US Supreme Court to decide if Trump has immunity in election interference case

Former US President Donald Trump and Special Counsel Jack Smith.

A historic case, one that could affect both Donald Trump’s legal and political fates and define the scope of presidential power, lands before the nine justices of the US Supreme Court on Thursday.

Lawyers for Mr Trump and Special Counsel Jack Smith will square off in a hearing on whether former presidents have immunity from criminal prosecution for actions they take while in office.

Mr Smith charged the former president last year with allegedly attempting to overturn the results of the 2020 election. But Mr Trump said he could not be indicted under the US Constitution. The trial has been on hold while the dispute made its way up to the top court in the country.

The case is already historic: Mr Trump is the first former president to have been charged with federal crimes.

And the Supreme Court decision, which may not come until June, will be also.

If the court rules Mr Trump can be prosecuted, then the trial will move forward, but will likely restart in late summer at the earliest, in the heart of the presidential election season. If it decides that he does have immunity, Mr Trump may see other criminal cases against him thrown out.

Mr Smith had pressed the court to make a decision in December, but it declined.

“Richard Nixon famously said that the American people deserve to know whether their president is a crook,” said Kermit Roosevelt, a law professor at the University of Pennsylvania. “The Supreme Court doesn’t seem to agree. They’re fine with preventing this from being decided before the election.”

Donald Trump’s defence

Mr Trump’s case hinges in large part on a 1982 court decision involving another Republican White House occupant, Mr Nixon, that presidents are immune from civil liability – lawsuits brought by private citizens – for actions taken as part of their official duties. Mr Trump’s lawyers contend that the principles behind that decision also apply criminal liability.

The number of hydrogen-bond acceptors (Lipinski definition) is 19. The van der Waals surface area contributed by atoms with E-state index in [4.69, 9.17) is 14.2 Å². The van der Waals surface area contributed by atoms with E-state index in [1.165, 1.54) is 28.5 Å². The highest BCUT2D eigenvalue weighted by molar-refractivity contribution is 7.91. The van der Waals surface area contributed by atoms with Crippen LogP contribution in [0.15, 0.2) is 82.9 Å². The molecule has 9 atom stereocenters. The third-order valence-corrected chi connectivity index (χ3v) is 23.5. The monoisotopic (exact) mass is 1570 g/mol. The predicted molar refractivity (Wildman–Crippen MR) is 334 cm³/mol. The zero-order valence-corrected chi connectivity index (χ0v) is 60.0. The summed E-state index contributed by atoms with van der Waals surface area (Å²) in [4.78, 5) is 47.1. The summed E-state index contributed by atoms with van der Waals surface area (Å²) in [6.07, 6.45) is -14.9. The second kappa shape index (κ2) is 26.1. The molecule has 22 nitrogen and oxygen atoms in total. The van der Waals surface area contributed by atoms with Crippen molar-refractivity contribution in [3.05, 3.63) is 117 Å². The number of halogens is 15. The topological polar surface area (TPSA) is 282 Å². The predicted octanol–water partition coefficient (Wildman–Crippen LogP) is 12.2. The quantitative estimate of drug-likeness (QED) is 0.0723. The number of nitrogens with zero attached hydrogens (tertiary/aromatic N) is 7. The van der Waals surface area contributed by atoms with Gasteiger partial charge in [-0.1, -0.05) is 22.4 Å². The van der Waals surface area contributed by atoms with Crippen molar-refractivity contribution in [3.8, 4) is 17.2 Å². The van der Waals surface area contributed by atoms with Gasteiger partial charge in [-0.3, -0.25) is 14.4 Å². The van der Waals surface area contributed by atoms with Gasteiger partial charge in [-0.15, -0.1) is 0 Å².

“The president should be able to do his job without fearing that justice system is going to be used to harass or retaliate against them,” said Prof Roosevelt, who worked as a clerk for former Supreme Court Justice David Souter. “

Complicating matters is the part of the US Constitution that says leaders who are removed from office through a Senate impeachment trial are still “liable and subject to indictment, trial, judgment and punishment, according to law”.

The president’s lawyers argue it means that former presidents can only be criminally tried after they’ve been impeached and found guilty by the US Senate. Mr Trump was found not guilty after his February 2021 impeachment trial for inciting the 6 January attack on the capitol.

Mr Trump is also taking an “absolute” position on presidential immunity, said Georgetown University Law Professor David Super.

His lawyers have asserted that opening former presidents to criminal prosecution would have serious consequences for the separation of power between the executive and judicial branches of government and the office of the presidency.

This may be because the former president’s actions – attempting to reverse election results to remain in power – appear strongly to be in his own self-interest, said Prof Super. The Supreme Court justices may not see them as part of his official duties.